I thought I had said everything I wanted to about the horrible gang-rape case in Delhi, but I feel compelled to put down a few additional observations. They center on what made this case notable, and what perhaps needs a little more attention. In no particular order, here they are.
First, the Delhi rape would not have been news had it not included a violent, savage assault with an iron rod on the young woman that resulted in her death. Had she been ‘just’ raped and not suffered more than the ‘usual’ injuries that raped women suffer, the case would have been forgotten rather rapidly. The humdrum announcement of yet another rape, somewhere, sometime, would have been unlikely to have attracted much notice. Something exceptional is always needed to jolt us out of our normal somnolent response to them. Perhaps the number of rapists, perhaps twisted acts of degradation (our social media culture now provides ample opportunity for old-fashioned ‘notch on the belt’ bragging to acquire an added new dimension), perhaps dramatic acts of violence (as in this case), or perhaps the location or placement of the victim (an American raped abroad always makes more news than one raped right here, at home.)
Second, the rape became a cause célèbre because it happened in India’s capital, and because its victim was an aspirant to the better life. She had moved from ‘out there’ to ‘in here’, from a small town to the big city; she sought to go even further. She was enrolled in a professional course of education, one that promised her and the family she had left behind a better life. Sadly, had she been a resident of a village in India’s hinterland, perhaps a Dalit set on by ‘high-caste’ goons, her gang-rape would not have made the news. Or if it had, via a small paragraph not on the front page. it would not have provoked the current reaction. (In Govind Nihalani‘s Aakrosh, the landless peasant Lahanya Bikhu, in the movie’s horrifying climax, kills his sister to ‘protect’ her from the landlord and his foremen who have already raped his wife and condemned him to jail.)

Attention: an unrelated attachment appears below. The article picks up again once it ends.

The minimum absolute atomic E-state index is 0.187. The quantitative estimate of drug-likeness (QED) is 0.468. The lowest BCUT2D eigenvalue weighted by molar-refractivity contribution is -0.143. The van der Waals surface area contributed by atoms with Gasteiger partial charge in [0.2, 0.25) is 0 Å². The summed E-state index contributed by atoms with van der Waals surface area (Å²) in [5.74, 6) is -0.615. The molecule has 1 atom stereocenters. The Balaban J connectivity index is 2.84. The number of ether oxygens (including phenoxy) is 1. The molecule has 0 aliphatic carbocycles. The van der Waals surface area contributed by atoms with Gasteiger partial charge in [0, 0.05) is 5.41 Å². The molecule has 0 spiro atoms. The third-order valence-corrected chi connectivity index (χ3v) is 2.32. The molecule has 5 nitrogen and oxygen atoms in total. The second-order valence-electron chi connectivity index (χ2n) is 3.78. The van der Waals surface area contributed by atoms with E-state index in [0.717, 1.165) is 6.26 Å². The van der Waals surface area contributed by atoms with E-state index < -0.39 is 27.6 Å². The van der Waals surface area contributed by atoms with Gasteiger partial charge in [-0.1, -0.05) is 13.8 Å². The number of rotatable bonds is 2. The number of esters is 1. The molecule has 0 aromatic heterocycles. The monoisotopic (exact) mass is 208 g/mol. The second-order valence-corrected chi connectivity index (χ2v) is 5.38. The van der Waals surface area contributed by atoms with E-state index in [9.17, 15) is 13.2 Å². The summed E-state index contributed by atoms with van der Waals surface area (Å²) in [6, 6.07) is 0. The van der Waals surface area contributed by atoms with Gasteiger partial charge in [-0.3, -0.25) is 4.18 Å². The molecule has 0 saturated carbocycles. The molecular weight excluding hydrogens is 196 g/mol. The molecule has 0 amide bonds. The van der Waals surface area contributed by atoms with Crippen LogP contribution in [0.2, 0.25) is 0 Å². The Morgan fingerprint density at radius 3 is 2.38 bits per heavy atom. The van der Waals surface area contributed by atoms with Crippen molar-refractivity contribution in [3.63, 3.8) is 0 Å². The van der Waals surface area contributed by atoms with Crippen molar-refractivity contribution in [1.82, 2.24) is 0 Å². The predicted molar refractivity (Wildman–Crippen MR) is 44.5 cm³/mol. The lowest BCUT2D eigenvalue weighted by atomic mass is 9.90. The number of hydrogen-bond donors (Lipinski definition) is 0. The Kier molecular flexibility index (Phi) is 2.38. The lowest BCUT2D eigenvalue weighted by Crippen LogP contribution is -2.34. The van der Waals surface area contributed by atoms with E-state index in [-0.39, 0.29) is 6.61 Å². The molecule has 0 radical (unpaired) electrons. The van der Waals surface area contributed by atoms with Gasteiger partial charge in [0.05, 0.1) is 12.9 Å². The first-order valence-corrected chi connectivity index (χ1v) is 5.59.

Third, there was an old familiar companion in this story of rape: alcohol, our most beloved legal drug, whose removal from the index prohibitorum ensured that no other drug would ever be legalized. From college campus to invaded town, from frat party to street alley, rape and alcohol often go hand in hand. Sometimes, it seems, there is nothing quite as dangerous as a group of young drunk men. If they aren’t picking fights with each other–possibly the safest outcome for all bystanders–their roving eyes turn elsewhere. Quite often, it’s a woman they fancy. And of course, they attack in packs; nothing quite makes men feel as brave as alcohol and the presence of other conspirators.
Last, as I noted in my previous post, the ubiquity of rape of worldwide (in space and time) should give pause to those keen to turn this into a uniquely Indian pathology. When Susan Brownmiller wrote Against Our Will, she did not subtitle it Indian Men, Indian Women and Rape in India.